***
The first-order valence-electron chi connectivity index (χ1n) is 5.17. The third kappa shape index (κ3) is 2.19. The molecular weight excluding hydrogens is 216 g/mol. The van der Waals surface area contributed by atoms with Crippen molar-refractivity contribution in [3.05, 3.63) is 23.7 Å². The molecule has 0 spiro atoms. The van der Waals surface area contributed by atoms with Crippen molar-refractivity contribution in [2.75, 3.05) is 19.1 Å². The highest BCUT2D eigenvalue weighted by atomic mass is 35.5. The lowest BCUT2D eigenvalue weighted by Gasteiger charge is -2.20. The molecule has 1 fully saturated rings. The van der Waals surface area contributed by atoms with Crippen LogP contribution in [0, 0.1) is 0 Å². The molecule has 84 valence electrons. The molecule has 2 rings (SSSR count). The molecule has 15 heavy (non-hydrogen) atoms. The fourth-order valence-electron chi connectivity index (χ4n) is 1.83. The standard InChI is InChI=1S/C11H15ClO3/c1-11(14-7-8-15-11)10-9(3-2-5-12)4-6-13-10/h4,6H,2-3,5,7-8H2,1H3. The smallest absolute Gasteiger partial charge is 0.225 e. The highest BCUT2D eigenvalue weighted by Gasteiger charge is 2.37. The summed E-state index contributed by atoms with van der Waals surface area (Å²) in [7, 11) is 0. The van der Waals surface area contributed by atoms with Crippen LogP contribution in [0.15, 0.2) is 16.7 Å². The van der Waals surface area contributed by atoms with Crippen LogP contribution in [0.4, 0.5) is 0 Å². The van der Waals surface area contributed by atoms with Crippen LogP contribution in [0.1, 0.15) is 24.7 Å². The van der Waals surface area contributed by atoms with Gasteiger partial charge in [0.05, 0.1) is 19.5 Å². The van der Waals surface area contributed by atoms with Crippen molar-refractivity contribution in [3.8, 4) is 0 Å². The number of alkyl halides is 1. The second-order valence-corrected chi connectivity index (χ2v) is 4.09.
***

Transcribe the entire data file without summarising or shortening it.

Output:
The first-order valence-electron chi connectivity index (χ1n) is 5.17. The third kappa shape index (κ3) is 2.19. The molecular weight excluding hydrogens is 216 g/mol. The van der Waals surface area contributed by atoms with Crippen molar-refractivity contribution in [3.05, 3.63) is 23.7 Å². The molecule has 0 spiro atoms. The van der Waals surface area contributed by atoms with Crippen molar-refractivity contribution in [2.75, 3.05) is 19.1 Å². The highest BCUT2D eigenvalue weighted by atomic mass is 35.5. The lowest BCUT2D eigenvalue weighted by Gasteiger charge is -2.20. The molecule has 1 fully saturated rings. The van der Waals surface area contributed by atoms with Crippen LogP contribution in [0, 0.1) is 0 Å². The molecule has 84 valence electrons. The molecule has 2 rings (SSSR count). The molecule has 15 heavy (non-hydrogen) atoms. The fourth-order valence-electron chi connectivity index (χ4n) is 1.83. The standard InChI is InChI=1S/C11H15ClO3/c1-11(14-7-8-15-11)10-9(3-2-5-12)4-6-13-10/h4,6H,2-3,5,7-8H2,1H3. The smallest absolute Gasteiger partial charge is 0.225 e. The highest BCUT2D eigenvalue weighted by Gasteiger charge is 2.37. The summed E-state index contributed by atoms with van der Waals surface area (Å²) in [7, 11) is 0. The van der Waals surface area contributed by atoms with Crippen LogP contribution in [0.15, 0.2) is 16.7 Å². The van der Waals surface area contributed by atoms with Crippen LogP contribution in [0.4, 0.5) is 0 Å². The van der Waals surface area contributed by atoms with Crippen LogP contribution in [0.1, 0.15) is 24.7 Å². The van der Waals surface area contributed by atoms with Gasteiger partial charge in [0.05, 0.1) is 19.5 Å². The van der Waals surface area contributed by atoms with Crippen molar-refractivity contribution in [3.8, 4) is 0 Å². The number of alkyl halides is 1. The second-order valence-corrected chi connectivity index (χ2v) is 4.09.